If your business is “John’s Consulting, LLC.,” you don’t want to use “John’s Consulting Inc.” or “John’s Consulting.” NAP consistency is critical to outranking the competition, especially when it comes to your Google My Business ranking.

Holiday Hours or Store Closings? Update Listings with Search Directories

Changing your store hours because of the holidays? Closing one location and opening another nearby?

Take a few minutes to update your listings with the local search engines, including Google My Business, the Bing Business Portal, and Yahoo! Local.

In addition to store hours, check phone numbers, categories, coupons, images, descriptions, and mobile page links. Holiday hours, business hour changes, closings, and moves to new locations are essential to dominate local search and keep your business’s local search results current.

Conclusion

If prospective customers can’t find your business online, they may (incorrectly) assume that you don’t have a nearby location and end up doing business with the competition.

Don’t lose out on valuable foot traffic because you fail to optimize your local listings online. Mastering multi-location search doesn’t have to be hard. Get started by creating location-specific pages, ensure NAP data is accurate, and update your data across search engines and directory sites as needed.

Local Search Image via Shutterstock

3 Comments ▼
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Brian Hughes


Brian Hughes Brian is a seasoned digital marketing expert who loves to write about subjects that help small businesses grow their brands and increase their rankings online. He accomplishes this through his agency Integrity Marketing & Consulting, which he founded in 2011.

3 Reactions

  1. Great post Brian!

    Business owners skip updating the opening hours with those of each location, and expect it to work! The same for have consistent information for all the listings.

    You have collected valuable advanced tips regarding the local search in one post.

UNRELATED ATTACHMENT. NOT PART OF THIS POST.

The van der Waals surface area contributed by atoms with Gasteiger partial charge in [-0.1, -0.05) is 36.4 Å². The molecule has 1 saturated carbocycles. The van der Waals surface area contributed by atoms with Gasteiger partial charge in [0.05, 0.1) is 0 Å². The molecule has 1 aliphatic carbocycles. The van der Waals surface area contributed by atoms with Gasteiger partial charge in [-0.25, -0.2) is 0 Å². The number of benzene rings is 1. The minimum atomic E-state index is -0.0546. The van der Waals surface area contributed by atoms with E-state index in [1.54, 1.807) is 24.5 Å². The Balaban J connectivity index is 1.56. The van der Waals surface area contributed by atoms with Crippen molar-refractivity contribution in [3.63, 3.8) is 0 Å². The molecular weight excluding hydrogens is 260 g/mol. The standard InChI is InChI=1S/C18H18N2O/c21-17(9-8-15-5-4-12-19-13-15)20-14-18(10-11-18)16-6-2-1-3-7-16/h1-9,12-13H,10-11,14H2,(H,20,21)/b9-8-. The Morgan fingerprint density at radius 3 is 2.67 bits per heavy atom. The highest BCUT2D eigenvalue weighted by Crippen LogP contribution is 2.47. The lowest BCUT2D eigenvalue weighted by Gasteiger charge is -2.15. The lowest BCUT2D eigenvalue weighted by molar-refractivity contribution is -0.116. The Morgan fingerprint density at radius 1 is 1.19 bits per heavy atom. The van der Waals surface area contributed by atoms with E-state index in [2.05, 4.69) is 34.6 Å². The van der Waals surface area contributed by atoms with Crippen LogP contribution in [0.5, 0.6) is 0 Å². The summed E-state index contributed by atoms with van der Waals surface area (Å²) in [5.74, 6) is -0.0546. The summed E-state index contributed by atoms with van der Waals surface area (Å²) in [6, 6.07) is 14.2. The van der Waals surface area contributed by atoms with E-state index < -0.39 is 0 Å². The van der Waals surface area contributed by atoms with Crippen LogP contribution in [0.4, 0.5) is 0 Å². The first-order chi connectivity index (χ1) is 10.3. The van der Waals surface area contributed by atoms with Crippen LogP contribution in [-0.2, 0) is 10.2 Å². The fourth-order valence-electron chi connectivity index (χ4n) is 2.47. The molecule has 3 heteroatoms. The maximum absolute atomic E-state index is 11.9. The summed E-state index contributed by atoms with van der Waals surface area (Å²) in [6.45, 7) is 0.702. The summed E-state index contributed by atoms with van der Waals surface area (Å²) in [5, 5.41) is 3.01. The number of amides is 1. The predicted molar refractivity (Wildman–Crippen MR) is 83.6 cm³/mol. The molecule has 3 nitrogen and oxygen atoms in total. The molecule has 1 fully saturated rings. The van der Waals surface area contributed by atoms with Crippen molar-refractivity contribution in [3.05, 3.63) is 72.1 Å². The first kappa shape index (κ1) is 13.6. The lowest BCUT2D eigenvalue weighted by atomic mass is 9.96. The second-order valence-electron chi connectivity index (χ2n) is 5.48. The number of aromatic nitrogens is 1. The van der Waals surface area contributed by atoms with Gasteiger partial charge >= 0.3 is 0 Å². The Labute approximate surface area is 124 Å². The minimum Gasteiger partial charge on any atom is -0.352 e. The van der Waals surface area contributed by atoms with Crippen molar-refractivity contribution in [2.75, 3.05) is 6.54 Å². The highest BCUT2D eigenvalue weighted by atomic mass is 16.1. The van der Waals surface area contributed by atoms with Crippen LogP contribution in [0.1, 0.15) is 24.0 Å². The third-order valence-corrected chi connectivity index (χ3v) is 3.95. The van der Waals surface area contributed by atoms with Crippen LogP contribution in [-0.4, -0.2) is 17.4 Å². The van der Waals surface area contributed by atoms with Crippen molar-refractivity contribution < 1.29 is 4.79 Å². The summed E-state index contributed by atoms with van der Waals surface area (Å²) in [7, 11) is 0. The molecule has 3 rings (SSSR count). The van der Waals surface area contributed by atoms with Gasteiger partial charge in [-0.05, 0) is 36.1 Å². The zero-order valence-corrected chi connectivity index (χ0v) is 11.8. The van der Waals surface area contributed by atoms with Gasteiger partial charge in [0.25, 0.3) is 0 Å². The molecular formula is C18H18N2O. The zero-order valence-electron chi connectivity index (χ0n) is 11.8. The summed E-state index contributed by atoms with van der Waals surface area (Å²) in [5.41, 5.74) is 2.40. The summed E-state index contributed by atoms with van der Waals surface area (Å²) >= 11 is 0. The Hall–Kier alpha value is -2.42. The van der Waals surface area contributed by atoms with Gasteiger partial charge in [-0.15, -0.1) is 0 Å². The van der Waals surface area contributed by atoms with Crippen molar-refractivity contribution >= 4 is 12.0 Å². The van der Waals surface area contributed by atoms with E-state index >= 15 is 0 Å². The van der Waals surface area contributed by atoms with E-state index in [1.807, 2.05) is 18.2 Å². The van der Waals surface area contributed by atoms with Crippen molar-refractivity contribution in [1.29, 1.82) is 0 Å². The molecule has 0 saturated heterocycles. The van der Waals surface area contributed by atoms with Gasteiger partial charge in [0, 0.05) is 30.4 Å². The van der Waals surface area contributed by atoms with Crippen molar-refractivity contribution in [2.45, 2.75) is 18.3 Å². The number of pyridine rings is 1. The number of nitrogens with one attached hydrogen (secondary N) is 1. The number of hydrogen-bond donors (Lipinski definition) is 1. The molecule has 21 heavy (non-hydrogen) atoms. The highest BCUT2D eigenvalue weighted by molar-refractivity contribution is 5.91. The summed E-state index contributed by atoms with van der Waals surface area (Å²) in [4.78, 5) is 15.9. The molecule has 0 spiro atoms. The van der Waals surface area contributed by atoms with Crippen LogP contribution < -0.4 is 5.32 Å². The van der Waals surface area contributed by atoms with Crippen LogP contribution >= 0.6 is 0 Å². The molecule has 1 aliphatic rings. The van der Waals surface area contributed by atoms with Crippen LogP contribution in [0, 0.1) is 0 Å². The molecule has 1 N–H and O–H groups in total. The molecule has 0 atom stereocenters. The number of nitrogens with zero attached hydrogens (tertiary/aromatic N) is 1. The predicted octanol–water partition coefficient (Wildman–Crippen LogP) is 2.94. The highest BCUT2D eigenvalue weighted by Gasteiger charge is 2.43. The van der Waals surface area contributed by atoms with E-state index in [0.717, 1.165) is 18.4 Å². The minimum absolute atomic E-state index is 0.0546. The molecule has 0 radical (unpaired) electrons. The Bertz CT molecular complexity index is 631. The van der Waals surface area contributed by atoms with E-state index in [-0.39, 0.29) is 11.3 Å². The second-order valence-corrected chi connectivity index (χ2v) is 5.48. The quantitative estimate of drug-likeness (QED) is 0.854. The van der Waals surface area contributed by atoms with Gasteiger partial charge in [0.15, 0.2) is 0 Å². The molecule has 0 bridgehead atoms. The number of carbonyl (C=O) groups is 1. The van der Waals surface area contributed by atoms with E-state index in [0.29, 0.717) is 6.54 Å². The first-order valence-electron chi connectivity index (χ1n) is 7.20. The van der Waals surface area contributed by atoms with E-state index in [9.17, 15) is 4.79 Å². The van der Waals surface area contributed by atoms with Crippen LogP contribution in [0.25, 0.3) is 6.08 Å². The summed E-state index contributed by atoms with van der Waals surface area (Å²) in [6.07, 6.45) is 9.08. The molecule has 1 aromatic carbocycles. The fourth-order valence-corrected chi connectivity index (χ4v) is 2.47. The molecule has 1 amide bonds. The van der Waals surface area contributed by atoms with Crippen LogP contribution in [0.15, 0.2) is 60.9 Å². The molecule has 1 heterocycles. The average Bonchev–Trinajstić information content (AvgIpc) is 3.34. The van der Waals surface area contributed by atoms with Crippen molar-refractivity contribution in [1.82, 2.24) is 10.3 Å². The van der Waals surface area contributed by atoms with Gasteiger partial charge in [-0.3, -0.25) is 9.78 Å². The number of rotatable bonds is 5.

Thanks for sharing!
    Hussain

  2. Any recommendations for businesses that provide services throughout various suburbs/cities? I own a painting company with a home office address (listed on my google business page). We meet all of our customer’s in their homes of course and I know that they are probably searching for painters in their hometown.

    I’ve listed suburbs by name on my website for SEO purposes but would you recommend that I create landing pages for the suburbs we would most like to market to? I mean I could put specific town information, reviews as we grow and pictures but it would be a little different if we had physical locations.

  3. Brian thanks for the article and valuable info.

    Some of the info regarding location pages left me a bit confused.

    The locations page for fix auto usa lists and links each page as fixautousa.com/location yet when you click on it you are brought to a totally different domain – fixautousalocation.com – Does each location have its own separate domain? I thought Google likes to see businesses with multiple locations like this:
    Domainname.com/location and that page would be the locations site – i.e. It would not rederict you to a domainnamelocation.com site.

    Any insight into this would be greatly appreciated.

    Thanks so much.

    Charles